Six key takeouts from Wisdom 2.0 conference

We’ve never lived in a busier or more connected time.  It’s easy to think that the key to thriving is to do more, but the answer lies in acting and thinking smarter.  Advances in neuroscience are now proving that many traditional “wisdom” practices are indeed effective in living a more purposeful, balanced and successful personal and work life.

The Wisdom 2.0 event, founded by author Soren Gordhamer in 2010, explores the place of these traditional practices in our modern age. Attendees are always a unique mix of founders from the likes of LinkedIn, eBay and Paypal, execs from Google and Facebook, and experts in happiness, mindfulness and meditation, including a handful of curious Kiwis hoping to learn how to Downward Dog alongside Mark Zuckerberg!

Here’s our key takeouts: 

  1. Leadership by joining in
    Jef Weiner @jeffweiner and Fred Kofman, LinkedIn

Leadership is inspiring others to follow you to achieve shared objectives. Clarify your vision (which mountain to climb), find your courage to overcome adversity, and then effectively communicate this vision. Fred shared his analogy for Jeff’s leadership: “It isn’t Jeff rowing a boat and getting everyone rowing in the same direction, but catching a huge maverick wave on a surfboard and inspiring others to want to do the same.“ Once you’ve got vision, courage and resilience sorted, just choose the right objective and surround yourself with the best talent.

  1. Fear of missing out (FOMO) drives success
    Julia Hartz, Eventbrite @juliahartz

One in two people experience FOMO (fear of missing out) and this is driving spending around experiences and live events. Take Coachella Music Festival, for instance: When they decided to livestream this famous event, there were no shortage of detractors telling them their idea was business suicide and a license to lose money.  They did it anyway, and FOMO led to an explosion in their ticket sales.  Lets face it, there’s nothing surer to bring on FOMO than watching from your sofa the fun had by people like you. How can you utilise FOMO to drive success?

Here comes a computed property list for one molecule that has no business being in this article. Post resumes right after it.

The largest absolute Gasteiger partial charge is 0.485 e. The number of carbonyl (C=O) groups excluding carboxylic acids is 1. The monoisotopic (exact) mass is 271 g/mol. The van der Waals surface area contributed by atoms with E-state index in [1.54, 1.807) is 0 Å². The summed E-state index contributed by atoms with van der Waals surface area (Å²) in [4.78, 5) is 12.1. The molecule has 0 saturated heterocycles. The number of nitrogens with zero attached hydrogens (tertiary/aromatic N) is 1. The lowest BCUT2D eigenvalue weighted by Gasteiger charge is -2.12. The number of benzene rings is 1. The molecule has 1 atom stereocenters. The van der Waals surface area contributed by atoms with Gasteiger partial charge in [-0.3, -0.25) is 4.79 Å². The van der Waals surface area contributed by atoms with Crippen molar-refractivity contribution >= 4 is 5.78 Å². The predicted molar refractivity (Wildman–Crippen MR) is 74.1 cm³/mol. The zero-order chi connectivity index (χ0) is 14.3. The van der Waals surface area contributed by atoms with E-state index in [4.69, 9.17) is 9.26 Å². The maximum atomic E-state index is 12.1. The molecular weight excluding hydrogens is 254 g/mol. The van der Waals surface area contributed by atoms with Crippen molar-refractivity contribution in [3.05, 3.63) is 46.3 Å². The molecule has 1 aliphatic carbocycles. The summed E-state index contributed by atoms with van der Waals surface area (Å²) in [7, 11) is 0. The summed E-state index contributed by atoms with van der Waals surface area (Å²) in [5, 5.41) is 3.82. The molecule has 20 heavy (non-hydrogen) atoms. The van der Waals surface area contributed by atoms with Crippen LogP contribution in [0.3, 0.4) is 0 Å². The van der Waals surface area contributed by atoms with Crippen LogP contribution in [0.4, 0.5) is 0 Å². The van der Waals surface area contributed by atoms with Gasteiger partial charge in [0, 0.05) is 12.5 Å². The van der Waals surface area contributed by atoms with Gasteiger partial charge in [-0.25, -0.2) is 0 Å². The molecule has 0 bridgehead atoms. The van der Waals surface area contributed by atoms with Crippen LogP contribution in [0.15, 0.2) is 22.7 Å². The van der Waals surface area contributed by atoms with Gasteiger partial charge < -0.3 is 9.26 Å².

1. Achieving more by doing less
    Christine Carter, Happiness Expert @raisinghappiness

Our brains are not computers designed to run multiple apps. The myth of multitasking is well and truly dead and buried – instead of multitasking our brains simply switch attention rapidly from one thing to another.  This creates less productivity.

Become more productive by single tasking:

  • Allow yourself to focus on one thing at a time. This avoids cognitive overload that hinders productivity, emotional regulation and decision making.
  • Find the minimum effective dose. For example, how little time can you spend on your email and still be effective; or on social media and still be connected?
  • Our brains benefit when we daydream. This allows us to access creative insight, which helps us make those big breakthroughs – anyone who has their best ideas in the shower instinctively knows this!

As Socrates said “beware the banality of a busy life”.

  1. Food for thought
    Byron Katie, Author